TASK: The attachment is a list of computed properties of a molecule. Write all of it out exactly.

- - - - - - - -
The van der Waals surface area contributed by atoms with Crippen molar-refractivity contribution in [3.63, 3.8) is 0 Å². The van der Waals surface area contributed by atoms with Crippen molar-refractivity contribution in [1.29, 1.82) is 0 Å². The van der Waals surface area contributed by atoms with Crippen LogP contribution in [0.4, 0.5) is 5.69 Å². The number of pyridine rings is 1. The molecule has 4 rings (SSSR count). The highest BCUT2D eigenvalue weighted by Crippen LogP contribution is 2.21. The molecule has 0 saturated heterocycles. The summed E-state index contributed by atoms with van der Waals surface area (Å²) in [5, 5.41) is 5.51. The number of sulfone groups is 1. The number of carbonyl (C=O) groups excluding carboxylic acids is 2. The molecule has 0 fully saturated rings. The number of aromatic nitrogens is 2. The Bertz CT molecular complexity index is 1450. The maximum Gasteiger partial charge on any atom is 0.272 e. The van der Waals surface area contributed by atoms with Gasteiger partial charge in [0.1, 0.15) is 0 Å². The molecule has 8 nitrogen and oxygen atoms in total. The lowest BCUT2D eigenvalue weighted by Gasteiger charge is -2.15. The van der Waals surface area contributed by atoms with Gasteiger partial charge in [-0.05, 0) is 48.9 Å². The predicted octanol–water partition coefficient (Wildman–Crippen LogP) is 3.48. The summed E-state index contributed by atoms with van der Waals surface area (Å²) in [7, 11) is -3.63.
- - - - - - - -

The van der Waals surface area contributed by atoms with Crippen molar-refractivity contribution in [3.63, 3.8) is 0 Å². The van der Waals surface area contributed by atoms with Crippen molar-refractivity contribution in [1.29, 1.82) is 0 Å². The van der Waals surface area contributed by atoms with Crippen LogP contribution in [0.4, 0.5) is 5.69 Å². The number of pyridine rings is 1. The molecule has 4 rings (SSSR count). The highest BCUT2D eigenvalue weighted by Crippen LogP contribution is 2.21. The molecule has 0 saturated heterocycles. The summed E-state index contributed by atoms with van der Waals surface area (Å²) in [5, 5.41) is 5.51. The number of sulfone groups is 1. The number of carbonyl (C=O) groups excluding carboxylic acids is 2. The molecule has 0 fully saturated rings. The number of aromatic nitrogens is 2. The Bertz CT molecular complexity index is 1450. The maximum Gasteiger partial charge on any atom is 0.272 e. The van der Waals surface area contributed by atoms with Gasteiger partial charge in [0.1, 0.15) is 0 Å². The molecule has 8 nitrogen and oxygen atoms in total. The lowest BCUT2D eigenvalue weighted by Gasteiger charge is -2.15. The van der Waals surface area contributed by atoms with Gasteiger partial charge in [-0.05, 0) is 48.9 Å². The predicted octanol–water partition coefficient (Wildman–Crippen LogP) is 3.48. The summed E-state index contributed by atoms with van der Waals surface area (Å²) in [7, 11) is -3.63.